Titleist drivers have found their way into the bag of seemingly everyone on Tour, as well as my own, since the TSi range was released back in 2020.
Since then they have won the driver count week in, week out with the TSi3 so the pressure was on to produce again for the next generation. How do Titleist improve on the best? Or more importantly, as one of their staff players said to them, 'don't mess it up'.
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The TSR is the third and final generation of Titleist's Speed Project and seeks to cement their position as the tour preferred driver.
The TSR3 Driver was launched in to the professional ranks in July and enjoyed an incredible start to life with four wins in the first six PGA Tour events, including at The Open Championship. Most of the staff players have switched into the new model straight away, and it's clearly not letting them down.
Many tour pro's play the TSR3 and there are many amateurs who want to play it. Titleist found in their fittings over the last couple of ideas that the look was so good, that golfers were choosing the TSi3 when really they needed a TSi2.
The new TSR3 has the usual looks of the '3' model but is designed to be more stable in its spin numbers and ball speed, allowing it to cross over to a greater range of abilities in its performance despite being more geared towards the better player.
The biggest development in the head is called a Speed Ring VFT (Variable Face Technology) Face, with a conical face thickness that is focused on to the centre of the face to improve the sweet spot and generate maximum ball speeds on centred strikes.
New advanced aerodynamics feature subtle refinements which are designed to make the head travel faster through the air, with a boat shaped tail on the back of the head and a saving of weight in the shaft insertion.
The SureFit CG track system has also been cleaned up to make it easier to position and dial in the exact setup needed to generate maximum ball speed and performance.
Titleist say that the R has four core meanings:
- Refined - this is the conclusion of the Speed Project, so the looks and technology are only changing slightly.
- Repeatable - a club which performs over and over again on the range and on the golf course.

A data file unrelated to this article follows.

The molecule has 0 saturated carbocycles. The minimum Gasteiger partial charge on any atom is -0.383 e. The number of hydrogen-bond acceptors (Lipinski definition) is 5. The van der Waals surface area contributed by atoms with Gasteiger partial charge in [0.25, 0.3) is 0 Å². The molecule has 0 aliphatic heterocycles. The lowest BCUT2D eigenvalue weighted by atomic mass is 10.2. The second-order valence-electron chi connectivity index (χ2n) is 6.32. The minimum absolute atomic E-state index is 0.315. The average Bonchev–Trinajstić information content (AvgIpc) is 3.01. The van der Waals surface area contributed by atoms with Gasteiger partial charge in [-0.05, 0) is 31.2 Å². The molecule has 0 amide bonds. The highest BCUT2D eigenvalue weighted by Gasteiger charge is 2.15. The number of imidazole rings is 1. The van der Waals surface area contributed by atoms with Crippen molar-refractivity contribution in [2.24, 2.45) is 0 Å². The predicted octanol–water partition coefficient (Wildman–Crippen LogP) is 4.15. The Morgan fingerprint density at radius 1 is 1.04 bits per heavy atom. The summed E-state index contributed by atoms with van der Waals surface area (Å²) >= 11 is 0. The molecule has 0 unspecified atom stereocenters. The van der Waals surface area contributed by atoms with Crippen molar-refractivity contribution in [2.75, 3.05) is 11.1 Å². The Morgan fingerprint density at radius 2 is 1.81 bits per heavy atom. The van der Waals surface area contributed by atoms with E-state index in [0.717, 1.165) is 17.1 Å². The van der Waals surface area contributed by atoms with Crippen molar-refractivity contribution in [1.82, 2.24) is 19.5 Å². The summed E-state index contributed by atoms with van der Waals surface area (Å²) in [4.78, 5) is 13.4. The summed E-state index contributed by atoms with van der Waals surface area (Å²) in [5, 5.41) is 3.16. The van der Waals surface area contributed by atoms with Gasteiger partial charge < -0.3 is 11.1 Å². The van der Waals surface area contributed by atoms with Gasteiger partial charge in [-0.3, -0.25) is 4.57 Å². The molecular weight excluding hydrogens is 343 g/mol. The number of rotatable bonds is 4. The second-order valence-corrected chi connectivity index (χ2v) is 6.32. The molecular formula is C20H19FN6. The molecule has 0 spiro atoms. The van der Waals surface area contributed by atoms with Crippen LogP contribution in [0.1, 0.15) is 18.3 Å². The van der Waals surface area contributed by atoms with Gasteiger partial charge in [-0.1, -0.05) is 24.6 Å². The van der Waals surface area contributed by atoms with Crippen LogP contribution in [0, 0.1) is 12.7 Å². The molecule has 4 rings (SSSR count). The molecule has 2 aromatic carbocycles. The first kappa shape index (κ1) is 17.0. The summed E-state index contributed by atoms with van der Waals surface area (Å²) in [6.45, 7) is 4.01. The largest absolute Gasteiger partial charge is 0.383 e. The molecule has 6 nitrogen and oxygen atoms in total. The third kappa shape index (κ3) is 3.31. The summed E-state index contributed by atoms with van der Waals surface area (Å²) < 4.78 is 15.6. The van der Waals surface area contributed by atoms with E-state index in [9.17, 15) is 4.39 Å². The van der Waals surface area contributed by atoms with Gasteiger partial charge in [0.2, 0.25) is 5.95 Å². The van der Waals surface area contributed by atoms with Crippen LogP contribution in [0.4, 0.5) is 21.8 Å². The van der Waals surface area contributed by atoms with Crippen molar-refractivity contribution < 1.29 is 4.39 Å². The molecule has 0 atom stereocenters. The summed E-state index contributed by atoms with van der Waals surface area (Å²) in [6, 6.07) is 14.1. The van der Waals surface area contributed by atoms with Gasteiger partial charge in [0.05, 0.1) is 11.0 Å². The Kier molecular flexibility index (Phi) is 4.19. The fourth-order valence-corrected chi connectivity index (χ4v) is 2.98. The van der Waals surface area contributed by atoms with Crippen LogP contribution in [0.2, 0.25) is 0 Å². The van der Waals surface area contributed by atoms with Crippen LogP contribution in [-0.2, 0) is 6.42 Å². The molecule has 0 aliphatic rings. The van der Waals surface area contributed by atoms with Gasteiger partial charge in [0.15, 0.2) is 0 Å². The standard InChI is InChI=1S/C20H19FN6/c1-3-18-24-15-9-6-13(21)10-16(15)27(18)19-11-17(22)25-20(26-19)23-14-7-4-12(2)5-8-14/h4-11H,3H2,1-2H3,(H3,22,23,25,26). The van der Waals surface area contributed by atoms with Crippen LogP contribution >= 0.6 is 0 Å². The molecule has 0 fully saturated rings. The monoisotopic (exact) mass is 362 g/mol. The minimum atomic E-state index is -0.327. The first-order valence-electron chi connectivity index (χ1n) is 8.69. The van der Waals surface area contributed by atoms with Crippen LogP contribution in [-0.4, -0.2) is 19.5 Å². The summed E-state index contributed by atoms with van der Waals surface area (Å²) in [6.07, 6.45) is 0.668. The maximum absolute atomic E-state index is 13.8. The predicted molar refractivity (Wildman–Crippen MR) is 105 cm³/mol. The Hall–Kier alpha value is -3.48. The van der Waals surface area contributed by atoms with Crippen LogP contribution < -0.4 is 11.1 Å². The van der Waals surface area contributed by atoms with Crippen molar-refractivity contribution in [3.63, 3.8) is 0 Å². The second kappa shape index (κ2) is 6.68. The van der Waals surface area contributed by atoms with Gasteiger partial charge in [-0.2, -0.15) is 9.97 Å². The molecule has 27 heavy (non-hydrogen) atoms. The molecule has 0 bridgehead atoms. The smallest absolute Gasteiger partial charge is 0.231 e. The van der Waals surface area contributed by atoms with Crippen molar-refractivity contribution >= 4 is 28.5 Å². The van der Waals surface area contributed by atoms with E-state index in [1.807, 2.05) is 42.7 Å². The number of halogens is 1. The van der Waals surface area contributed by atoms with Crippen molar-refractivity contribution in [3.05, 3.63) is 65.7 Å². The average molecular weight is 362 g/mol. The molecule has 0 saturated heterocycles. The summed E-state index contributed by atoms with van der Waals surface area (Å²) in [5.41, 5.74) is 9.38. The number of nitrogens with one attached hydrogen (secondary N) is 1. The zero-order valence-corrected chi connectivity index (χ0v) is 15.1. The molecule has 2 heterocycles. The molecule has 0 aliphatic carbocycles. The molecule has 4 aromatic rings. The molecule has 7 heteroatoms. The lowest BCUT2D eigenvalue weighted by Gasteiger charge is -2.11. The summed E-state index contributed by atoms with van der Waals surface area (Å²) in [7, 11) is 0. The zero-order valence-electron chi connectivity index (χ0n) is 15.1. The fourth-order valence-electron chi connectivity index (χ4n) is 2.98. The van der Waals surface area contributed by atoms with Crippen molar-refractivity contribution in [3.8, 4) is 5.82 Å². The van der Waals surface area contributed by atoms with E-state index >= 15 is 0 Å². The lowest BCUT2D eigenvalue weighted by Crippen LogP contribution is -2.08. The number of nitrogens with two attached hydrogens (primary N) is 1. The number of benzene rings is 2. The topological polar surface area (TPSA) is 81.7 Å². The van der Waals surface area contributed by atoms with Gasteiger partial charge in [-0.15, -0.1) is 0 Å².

- Reputation - the TS drivers have been number one on tour in the last three seasons, and nearly 50% of elite amateur males use it.
- Right - the right driver for a greater number of golfers.
Titleist TSR3 Driver Review
Looks and Feel
Don't worry, they haven't messed it up! It's as beautiful as ever with the black shiny crown, which looks almost identical to the TSi3 driver head. Nothing has changed here.
The sole of the club is more streamlined, which adds to the looks and improves aerodynamics. There are less pieces cut out of the sole but the weight adjustment at the back still remains, which looks slick.
The feel is unbelievable and a big improvement on the TSi. I only realised the 'ting' sound that the previous drivers made when I hit it against this new.
This is the best sounding driver that I have ever hit, and the stability of the strike and performance was excellent.
I visited the Titleist Performance Centre at Woburn GC to undergo a full day of TSR driver testing, hitting hundreds of shots with the Trackman launch monitor and Pro V1x balls to work out which of the new models was best for me and if they could beat my current TSi3.
After trying a few different options I decided to keep the same shaft in the driver as I already had in the TSi3. I ended up knocking the loft by 0.5 degrees to 8.5 (D1 setting) which lowered the launch and spin a little and gave me my best results. I also left the SureFit weighting in the middle of the head.
My Trackman testing proved that this was the longest driver out of the family, even beating my own TSi3 by 5 yards with an average carry distance of 213 yards.
My max ball speed was an impressive 136mph and the head felt more forgiving than before, so I didn't feel like I needed to be perfect to hit the ball well every time. I was loving hitting this driver!
The forgiveness was proven by the better performance of the mis-hits too, as the toe strikes didn't drop the spin numbers too much so I still achieved carry distances in excess of 210 yards, with my best strike getting out to 217 yards.
Having a small gap between distances from good and poor strikes is really reassuring for me.
It's also exactly what Justin Thomas thought too: "It doesn't spin crazy high when I toe it, it's unbelievable in terms of misses".
Titleist TSR3 Driver Verdict
This club makes me giddy, which is exactly the feels you want in a driver.
My energy levels rose and my confidence sky rocketed straight away, even before I saw the first ball fly off the centre of the face straight down the middle.
It's 1% better in looks than the TSi, but 10% better in feel and performance. The gain in yards wasn't due to ball speed alone, it was also produced thanks to a more consistent launch and spin. The tweaks I got from the fitting made it an upgrade from the TSi3.
I was told that I was the first person in the testing not to see significant ball speed gains but even though I didn't reach the 140mph ball speed barrier it was still excellent considering my swing speed is nowhere near what it used to be. My club speed is 4mph down from my tour days but a 136mph ball speed is as good as it was back then.
For me that's a massive bonus, as it requires less energy on my part as the technology is there to help me out.
Who Is It Aimed At?
It is still a better player's driver due to the face technology being focused in to the sweet spot of the club, and the adjustability of the weighting. I'd say this best suits golfers who are single figures or lower.
Would I Use It?
Absolutely. I’ll be trading my TSi for a TSR.
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